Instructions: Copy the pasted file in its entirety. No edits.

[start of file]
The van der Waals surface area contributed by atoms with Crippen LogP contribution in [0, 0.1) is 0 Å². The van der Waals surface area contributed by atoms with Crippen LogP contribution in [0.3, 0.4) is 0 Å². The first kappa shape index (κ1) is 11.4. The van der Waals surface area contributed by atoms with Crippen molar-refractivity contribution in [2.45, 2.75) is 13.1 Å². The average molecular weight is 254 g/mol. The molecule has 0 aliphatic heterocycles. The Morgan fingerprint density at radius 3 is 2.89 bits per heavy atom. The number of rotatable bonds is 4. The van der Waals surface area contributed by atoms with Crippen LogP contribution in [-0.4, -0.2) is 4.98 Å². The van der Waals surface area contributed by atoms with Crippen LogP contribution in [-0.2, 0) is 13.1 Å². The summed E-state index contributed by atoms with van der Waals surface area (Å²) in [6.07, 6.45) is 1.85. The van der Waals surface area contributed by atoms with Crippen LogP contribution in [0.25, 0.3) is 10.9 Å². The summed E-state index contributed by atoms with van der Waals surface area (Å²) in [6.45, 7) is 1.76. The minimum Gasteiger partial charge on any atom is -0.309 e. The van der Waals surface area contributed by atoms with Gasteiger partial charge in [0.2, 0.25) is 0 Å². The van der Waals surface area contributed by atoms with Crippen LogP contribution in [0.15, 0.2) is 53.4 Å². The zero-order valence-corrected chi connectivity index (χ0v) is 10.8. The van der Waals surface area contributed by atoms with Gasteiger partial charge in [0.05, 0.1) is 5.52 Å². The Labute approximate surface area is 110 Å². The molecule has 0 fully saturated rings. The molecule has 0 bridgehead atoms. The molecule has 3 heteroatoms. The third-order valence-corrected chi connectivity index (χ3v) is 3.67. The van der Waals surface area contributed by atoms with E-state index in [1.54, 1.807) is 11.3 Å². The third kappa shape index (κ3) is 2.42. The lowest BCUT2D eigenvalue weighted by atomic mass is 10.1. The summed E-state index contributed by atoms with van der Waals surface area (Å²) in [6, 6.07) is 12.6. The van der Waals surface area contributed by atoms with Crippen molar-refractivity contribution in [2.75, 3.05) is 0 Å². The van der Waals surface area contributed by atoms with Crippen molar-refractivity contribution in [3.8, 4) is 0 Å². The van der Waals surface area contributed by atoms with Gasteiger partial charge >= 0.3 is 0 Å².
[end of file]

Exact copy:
The van der Waals surface area contributed by atoms with Crippen LogP contribution in [0, 0.1) is 0 Å². The van der Waals surface area contributed by atoms with Crippen LogP contribution in [0.3, 0.4) is 0 Å². The first kappa shape index (κ1) is 11.4. The van der Waals surface area contributed by atoms with Crippen molar-refractivity contribution in [2.45, 2.75) is 13.1 Å². The average molecular weight is 254 g/mol. The molecule has 0 aliphatic heterocycles. The Morgan fingerprint density at radius 3 is 2.89 bits per heavy atom. The number of rotatable bonds is 4. The van der Waals surface area contributed by atoms with Crippen LogP contribution in [-0.4, -0.2) is 4.98 Å². The van der Waals surface area contributed by atoms with Crippen LogP contribution in [-0.2, 0) is 13.1 Å². The summed E-state index contributed by atoms with van der Waals surface area (Å²) in [6.07, 6.45) is 1.85. The van der Waals surface area contributed by atoms with Crippen LogP contribution in [0.25, 0.3) is 10.9 Å². The summed E-state index contributed by atoms with van der Waals surface area (Å²) in [6.45, 7) is 1.76. The minimum Gasteiger partial charge on any atom is -0.309 e. The van der Waals surface area contributed by atoms with Gasteiger partial charge in [0.2, 0.25) is 0 Å². The van der Waals surface area contributed by atoms with Crippen LogP contribution in [0.15, 0.2) is 53.4 Å². The zero-order valence-corrected chi connectivity index (χ0v) is 10.8. The van der Waals surface area contributed by atoms with Gasteiger partial charge in [0.05, 0.1) is 5.52 Å². The Labute approximate surface area is 110 Å². The molecule has 0 fully saturated rings. The molecule has 0 bridgehead atoms. The molecule has 3 heteroatoms. The third-order valence-corrected chi connectivity index (χ3v) is 3.67. The van der Waals surface area contributed by atoms with E-state index in [1.54, 1.807) is 11.3 Å². The third kappa shape index (κ3) is 2.42. The lowest BCUT2D eigenvalue weighted by atomic mass is 10.1. The summed E-state index contributed by atoms with van der Waals surface area (Å²) in [6, 6.07) is 12.6. The van der Waals surface area contributed by atoms with Crippen molar-refractivity contribution in [2.75, 3.05) is 0 Å². The van der Waals surface area contributed by atoms with Crippen molar-refractivity contribution in [3.8, 4) is 0 Å². The van der Waals surface area contributed by atoms with Gasteiger partial charge >= 0.3 is 0 Å².